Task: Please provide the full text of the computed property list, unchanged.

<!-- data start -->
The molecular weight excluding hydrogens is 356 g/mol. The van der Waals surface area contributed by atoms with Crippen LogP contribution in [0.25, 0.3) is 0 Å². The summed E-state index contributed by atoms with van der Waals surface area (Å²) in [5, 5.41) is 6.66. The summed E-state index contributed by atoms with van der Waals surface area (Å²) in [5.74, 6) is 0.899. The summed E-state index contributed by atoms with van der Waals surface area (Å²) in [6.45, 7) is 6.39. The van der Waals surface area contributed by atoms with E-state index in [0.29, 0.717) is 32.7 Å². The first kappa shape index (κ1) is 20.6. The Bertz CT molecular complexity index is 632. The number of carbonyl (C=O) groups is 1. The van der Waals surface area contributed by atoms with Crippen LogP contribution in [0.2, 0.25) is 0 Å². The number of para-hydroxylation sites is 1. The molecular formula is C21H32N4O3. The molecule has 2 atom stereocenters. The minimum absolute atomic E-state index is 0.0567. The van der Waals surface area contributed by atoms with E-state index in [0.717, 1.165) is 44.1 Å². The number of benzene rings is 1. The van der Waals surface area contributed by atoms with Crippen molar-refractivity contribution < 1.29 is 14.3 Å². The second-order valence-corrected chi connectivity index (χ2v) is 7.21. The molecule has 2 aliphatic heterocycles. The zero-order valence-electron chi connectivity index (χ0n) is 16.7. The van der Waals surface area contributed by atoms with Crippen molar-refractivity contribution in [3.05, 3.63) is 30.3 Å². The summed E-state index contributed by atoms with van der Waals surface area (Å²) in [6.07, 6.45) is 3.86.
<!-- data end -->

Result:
The molecular weight excluding hydrogens is 356 g/mol. The van der Waals surface area contributed by atoms with Crippen LogP contribution in [0.25, 0.3) is 0 Å². The summed E-state index contributed by atoms with van der Waals surface area (Å²) in [5, 5.41) is 6.66. The summed E-state index contributed by atoms with van der Waals surface area (Å²) in [5.74, 6) is 0.899. The summed E-state index contributed by atoms with van der Waals surface area (Å²) in [6.45, 7) is 6.39. The van der Waals surface area contributed by atoms with E-state index in [0.29, 0.717) is 32.7 Å². The first kappa shape index (κ1) is 20.6. The Bertz CT molecular complexity index is 632. The number of carbonyl (C=O) groups is 1. The van der Waals surface area contributed by atoms with Crippen LogP contribution in [0.2, 0.25) is 0 Å². The number of para-hydroxylation sites is 1. The molecular formula is C21H32N4O3. The molecule has 2 atom stereocenters. The minimum absolute atomic E-state index is 0.0567. The van der Waals surface area contributed by atoms with E-state index in [0.717, 1.165) is 44.1 Å². The number of benzene rings is 1. The van der Waals surface area contributed by atoms with Crippen molar-refractivity contribution < 1.29 is 14.3 Å². The second-order valence-corrected chi connectivity index (χ2v) is 7.21. The molecule has 2 aliphatic heterocycles. The zero-order valence-electron chi connectivity index (χ0n) is 16.7. The van der Waals surface area contributed by atoms with Crippen molar-refractivity contribution in [3.05, 3.63) is 30.3 Å². The summed E-state index contributed by atoms with van der Waals surface area (Å²) in [6.07, 6.45) is 3.86.